Monday, February 20, 2017

The Lost Jacob Ruppert Mansion - No. 1116 Fifth Avenue


A newspaper published the above photograph around 1900 (copyright expired)

When Andrew Carnegie purchased land between 90th and 91st Streets in 1899 as the site of his new mansion, other millionaires called him "foolish."  At least 20 blocks north of the mansion district, the plot seemed impossibly remote.

But Carnegie was not the first wealthy pioneer in the weedy district.  In 1880 Jacob Ruppert had put architect William Schickel to work designing a lavish mansion two blocks to the north, at the northeast corner of 93rd Street.   Construction began in 1881 and was not completed until 1883.

A four-story Victorian concoction of brick and stone, it melded several of the most popular architectural styles--Ruskinian  Gothic, Renaissance Revival, Romanesque Revival, and even a splash of French Second Empire in the full-story mansard.  Despite dormers, quoins, arched first floor windows, and quaint bays, it was the corner tower that stole attention.  Decorated with carved panels and friezes, girded by a cast iron balcony at the third floor, and topped by a conical cap pierced by delightful pointy-topped dormers, it dominated the design.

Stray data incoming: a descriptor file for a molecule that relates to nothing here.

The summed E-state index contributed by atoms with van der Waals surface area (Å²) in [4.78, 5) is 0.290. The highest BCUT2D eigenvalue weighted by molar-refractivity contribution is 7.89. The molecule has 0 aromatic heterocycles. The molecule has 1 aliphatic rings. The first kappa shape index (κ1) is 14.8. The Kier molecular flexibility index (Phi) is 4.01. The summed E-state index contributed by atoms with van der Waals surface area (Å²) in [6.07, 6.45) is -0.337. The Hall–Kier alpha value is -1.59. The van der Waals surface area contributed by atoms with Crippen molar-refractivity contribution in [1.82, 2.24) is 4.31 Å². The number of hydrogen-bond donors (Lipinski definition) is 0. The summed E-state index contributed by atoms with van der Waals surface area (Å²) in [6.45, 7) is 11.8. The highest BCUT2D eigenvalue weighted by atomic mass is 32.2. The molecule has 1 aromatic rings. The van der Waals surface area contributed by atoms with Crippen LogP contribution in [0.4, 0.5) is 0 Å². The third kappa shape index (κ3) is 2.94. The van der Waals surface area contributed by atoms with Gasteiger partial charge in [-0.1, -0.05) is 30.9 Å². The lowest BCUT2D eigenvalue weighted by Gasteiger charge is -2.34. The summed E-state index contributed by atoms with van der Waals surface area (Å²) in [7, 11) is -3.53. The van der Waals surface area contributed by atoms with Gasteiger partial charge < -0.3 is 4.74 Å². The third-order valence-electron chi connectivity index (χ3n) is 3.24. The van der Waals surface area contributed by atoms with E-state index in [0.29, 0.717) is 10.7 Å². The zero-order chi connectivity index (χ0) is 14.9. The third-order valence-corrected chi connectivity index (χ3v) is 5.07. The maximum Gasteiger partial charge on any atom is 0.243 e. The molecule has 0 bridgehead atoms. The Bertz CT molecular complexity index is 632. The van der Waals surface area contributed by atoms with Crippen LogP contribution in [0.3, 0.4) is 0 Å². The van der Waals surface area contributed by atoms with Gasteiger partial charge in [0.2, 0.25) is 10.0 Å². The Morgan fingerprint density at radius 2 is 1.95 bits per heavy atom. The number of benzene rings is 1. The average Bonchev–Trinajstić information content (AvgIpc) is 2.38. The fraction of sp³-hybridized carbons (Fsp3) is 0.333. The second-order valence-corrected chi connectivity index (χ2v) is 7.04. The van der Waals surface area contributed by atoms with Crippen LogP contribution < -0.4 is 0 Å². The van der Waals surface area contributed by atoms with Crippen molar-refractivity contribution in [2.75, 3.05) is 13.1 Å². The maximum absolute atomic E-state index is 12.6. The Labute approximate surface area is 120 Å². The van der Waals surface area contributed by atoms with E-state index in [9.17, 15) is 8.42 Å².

The completed Ruppert mansion, seen from the rear above, sat amid a rather desolate landscape.  The little white building to the right is the Eagle Hotel, a roadhouse.  photograph by Peter Baab, from the collection of the Museum of the City of New York